Protecting Whom?

The U.S. Department of Education says universities should honor student privacy laws, even when they would block the reporting of how they discipline students accused of sexual assault.

December 16, 2014

The U.S. Department of Education is seeking to help block the release of records about how the University of Montana punished a student accused of sexual assault, citing student privacy laws -- at a time when the Obama administration is pressuring colleges to become more transparent about the issue. 

The federal government last week weighed in on a high-profile Montana Supreme Court case that would decide if the author and journalist Jon Krakauer should have access to records concerning a 2012 rape case against a University of Montana quarterback. On Friday, the department signaled its plan to file an amicus brief in the case to "clarify that disciplinary records constitute protected 'education records' under" the Family Educational Rights and Privacy Act of 1974. 

While the department stated that its brief was not in support of either party, Frank LoMonte, executive director of the Student Press Law Center, said by intervening in such a way, the administration is taking a clear side in the case, advocating that government officials can invoke student privacy concerns to cover up how they fail to respond to cases of sexual assault. 

"They're intervening on the side of the university," LoMonte said. "And the result of that position being upheld will be the denial of Krakauer's case. They can claim they're not taking sides, but their position carries the weight of the federal government, and it's not in favor of Krakauer."

In a letter sent to the department on Monday, LoMonte argues that the administration should not intervene in the case at all, and questions why the agency "believes that it is a valid discretionary use of the prestige and resources of the federal government to obscure the answer to a question of public importance -- whether the State of Montana affords preferential treatment to student athletes in sexual assault cases."

The idea that college athletes accused of sexual assault are treated differently from non-athletes received a boost in awareness earlier this year when a survey conducted by Sen. Claire McCaskill, a Missouri Democrat, found that more than 20 percent of colleges let their athletics departments handle cases of sexual assault against athletes. The finding prompted the NCAA to release new guidelines in August that made it clear that athletic departments should not have an oversight role in investigating sexual assault allegations.

Krakauer is planning on exploring the issue in a new book, and had sought an order requiring the Montana Commissioner of Higher Education to disclose records of disciplinary proceedings against a Montana football player found responsible of sexual assault by the university. The university court decided that the student's punishment would be expulsion, but, after appealing the decision to the commissioner, the quarterback was only suspended. Krakauer wants to use the records to determine if the commissioner made that decision and why, arguing that FERPA does not apply as the name of the accused student is already widely known, the names of the victims and witnesses would be redacted within the records, and the disclosure of the records is a matter of public interest and safety.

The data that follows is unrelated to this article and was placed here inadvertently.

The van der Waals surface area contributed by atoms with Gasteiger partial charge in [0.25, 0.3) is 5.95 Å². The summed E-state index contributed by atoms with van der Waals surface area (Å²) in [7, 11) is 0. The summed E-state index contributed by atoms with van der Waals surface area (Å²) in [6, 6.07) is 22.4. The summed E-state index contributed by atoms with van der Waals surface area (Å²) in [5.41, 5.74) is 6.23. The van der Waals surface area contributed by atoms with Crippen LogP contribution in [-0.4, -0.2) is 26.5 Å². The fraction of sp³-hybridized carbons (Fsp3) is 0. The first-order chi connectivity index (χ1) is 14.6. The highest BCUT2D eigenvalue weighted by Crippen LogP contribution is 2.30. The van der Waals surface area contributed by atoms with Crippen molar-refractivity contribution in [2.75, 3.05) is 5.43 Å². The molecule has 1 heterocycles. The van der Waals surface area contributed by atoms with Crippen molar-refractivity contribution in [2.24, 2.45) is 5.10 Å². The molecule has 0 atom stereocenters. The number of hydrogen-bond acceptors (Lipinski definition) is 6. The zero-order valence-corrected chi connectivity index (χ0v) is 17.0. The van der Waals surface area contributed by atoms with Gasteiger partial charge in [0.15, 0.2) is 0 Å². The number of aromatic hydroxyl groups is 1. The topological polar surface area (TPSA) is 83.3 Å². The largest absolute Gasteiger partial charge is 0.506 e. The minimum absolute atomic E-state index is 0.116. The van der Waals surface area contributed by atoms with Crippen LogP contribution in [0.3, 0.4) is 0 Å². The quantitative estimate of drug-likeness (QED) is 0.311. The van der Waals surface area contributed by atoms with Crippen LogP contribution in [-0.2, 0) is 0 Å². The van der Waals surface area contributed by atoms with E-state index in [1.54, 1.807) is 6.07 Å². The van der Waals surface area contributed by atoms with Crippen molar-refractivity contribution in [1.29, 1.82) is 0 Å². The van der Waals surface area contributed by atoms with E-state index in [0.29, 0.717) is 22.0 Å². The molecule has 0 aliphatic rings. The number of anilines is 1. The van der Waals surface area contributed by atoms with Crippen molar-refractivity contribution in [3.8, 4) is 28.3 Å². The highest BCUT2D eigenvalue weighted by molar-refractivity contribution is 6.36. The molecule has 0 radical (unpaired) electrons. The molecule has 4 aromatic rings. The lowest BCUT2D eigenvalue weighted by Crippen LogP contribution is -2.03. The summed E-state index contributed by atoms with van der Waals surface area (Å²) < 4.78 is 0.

The commissioner argued that FERPA prevented the release of the records, and that the state could be fined millions of dollars if it did not protect them. A district court judge ruled in Krakauer's favor, saying that the entire incident was a matter of public record and that "the only aspect of the lengthy process that is not a matter of public record is the action taken by the commissioner," but the decision was appealed. In its amicus brief, the Education Department seeks to "guide the court's analysis of the FERPA issues" in the case, arguing that the Montana University System is bound to honor FERPA laws as it receives federal funding.

Steven McDonald, general counsel for the Rhode Island School of Design and an expert on FERPA, said the district court made the wrong call in originally granting Krakauer access to the records. FERPA was amended in 2008 to prohibit access to redacted records where the subject's name is known. 

"Krakauer is asking for a specific student file," McDonald said. "You can redact the names, but he knows the name, so you can't really redact information that's already known. District courts don't deal with something like this very often, and they tend to look for ways around it, so it's not inappropriate for the department to intervene like this."

But LoMonte said that the law allows for FERPA to not always be interpreted so literally, and that it is hypocritical for the administration to argue publicly for more transparency surrounding campus sexual assault, only to argue for the opposite when it comes to FERPA.

"When you have a high-profile case that’s already been fully aired in the news media, it just doesn't make sense to have a blanket of student privacy over the documents any longer," LoMonte said. "As a general matter, it's appropriate for minor disciplinary scrapes to be confidential under FERPA, but this is a qualitatively different case. It's a case of extremely high public interest. Whose privacy are you protecting?"


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